Officially at the time this is being written one US dollar is worth 1.17 New Zealand dollars. Or to say the same thing, one New Zealand dollar is worth 0.85 US dollars (85 cents). Of course, if you go to the bank to exchange your money, the bank won’t exchange your money at this rate. Instead they will exchange your money at a lesser rate more in their favor, keeping a small percentage for themselves supposedly for giving you the privilege of exchanging one type of colored bills with famous people on them for a different type of colored bills with different famous people on them.
For example, at the above conversion rate, for each of your US dollars, the bank might only give you 1.09 New Zealand dollars. Then if you immediately changed your money back to US dollars, the bank would only give you 0.79 US dollars. In this way if you wished you could keep converting your money back and forth from one currency to the other, until the teller would finally inform you that you had no money left.
New Zealand like much of the modern world uses the metric system, which can be confounding to us as Americans. Weights are measured in kilograms (2.2 lbs equals 1 kg). At first this can be quite confusing especially when buying fresh produce. For example, tomatoes may be priced at $8.99/kg, which along with seeming quite expensive can be befuddling. Or you might assume that these are quite special and particularly tasty tomatoes. When you convert this to pounds and apply the above conversion rate this is equivalent to paying $3.46/lb in the US. At first you do these type calculations, but eventually (after about a week) you just buy something when it is on sale for $7.99/kg rather than the usual $8.99/kg figuring it must be a good deal.
Calories, those kind you eat too many of, are now measured in kilojoules. Actually in the US when something says one calorie, it is actually one kilocalorie (one thousand calories of the true scientific variety) that is being referred to. That serving size in the US that says 500 calories (more often 1000 calories—we eat a lot in the US), is actually talking about kilocalories. So the 500-calorie serving is actually 500,000, or half a million, calories of the true scientific variety. I suppose this is done because people feel they are eating enough already, and it would be truly shocking to admit that you consumed two million five hundred thousand three hundred and seventeen calories throughout the day. Boy, I was hungry!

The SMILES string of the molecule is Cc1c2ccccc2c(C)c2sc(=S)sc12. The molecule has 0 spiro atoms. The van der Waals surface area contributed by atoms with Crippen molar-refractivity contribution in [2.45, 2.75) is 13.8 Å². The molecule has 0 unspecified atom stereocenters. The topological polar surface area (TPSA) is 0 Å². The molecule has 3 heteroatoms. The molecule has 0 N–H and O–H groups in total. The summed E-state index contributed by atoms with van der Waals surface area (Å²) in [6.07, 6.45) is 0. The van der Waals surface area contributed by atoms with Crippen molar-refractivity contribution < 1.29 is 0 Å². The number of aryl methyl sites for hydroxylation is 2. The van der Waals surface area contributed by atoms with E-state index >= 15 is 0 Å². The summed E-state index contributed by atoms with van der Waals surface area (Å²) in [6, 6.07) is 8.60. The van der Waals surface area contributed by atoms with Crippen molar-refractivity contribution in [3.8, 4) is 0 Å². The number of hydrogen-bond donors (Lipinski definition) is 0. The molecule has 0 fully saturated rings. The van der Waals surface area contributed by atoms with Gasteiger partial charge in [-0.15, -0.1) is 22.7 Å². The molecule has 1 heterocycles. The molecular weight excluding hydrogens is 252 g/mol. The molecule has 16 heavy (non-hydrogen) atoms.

But again, calories aren’t used here. Energy or calorie consumption is measured in kilojoules. The side of a can of baked beans will inform you that there are two servings in the can with 720 kilojoules/serving. Is that good or bad? As it turns out, this works out to 172 calories/serving of the American variety.
But you aren’t done yet. No, serving sizes are measured in grams. That same can of baked beans continues to confuse by letting you know that each serving size is 205 grams. Again, is that a lot or a little? 205 grams is about 7 1/4 ounces or half the can as you might expect.
In the end, I figure I won’t worry about the kilojoules and just end up eating less because food is more expensive in New Zealand.
Temperature of course is measured in degrees centigrade not Fahrenheit. Rebecca told me it was a Mediterranean climate here. But wait—the weatherman says it will be a low of 13 and a high of 20. Do I need to wear a jacket? Or my Patagonia Marmot North Face double-down fleece parka? But wait, what was that formula, oh yes, multiply the temperature in degrees centigrade by 9/5 and add 32 to get the temperature in Fahrenheit. Easy enough.
When driving, speed is measured in kilometers per hour.
When the speedometer hovers around 100 km/hr, you are travelling 60 miles/hour. And when you first see a sign at a gas station next to the pumps saying $2.21, you might think you have finally found a bargain. But gasoline—petrol—is sold in liters (or litres if you choose to give a more distinctive British feel to the word). This works out to $8.36/gallon in the US, not quite the bargain you first imagined.
There is a bankcard called EFTPOS used by everyone in New Zealand. The EFT in EFTPOS stands for Electronic Funds Transfer but no one seems quite sure what the POS part stands for. The card is basically a debit card that directly deducts money from your bank account to make purchases. And just like with credit and debit cards in the US, it makes it painfully simple to buy stuff, except in this case at even more inflated prices.
Final exam—You drive at 50 km/hr down to the store, stopping to buy eight liters of petrol on the way. Outside the temperature is only 18 degrees. Once inside the store, you buy .68 kg of tomatoes on sale and a can of Wattie’s Condensed Creamy Pumpkin Soup which costs NZ$1.25 using EFTPOS. The label on the can says that each 100 grams of the soup will provide you with 165 kilojoules of energy. How far are you now away from Antarctica?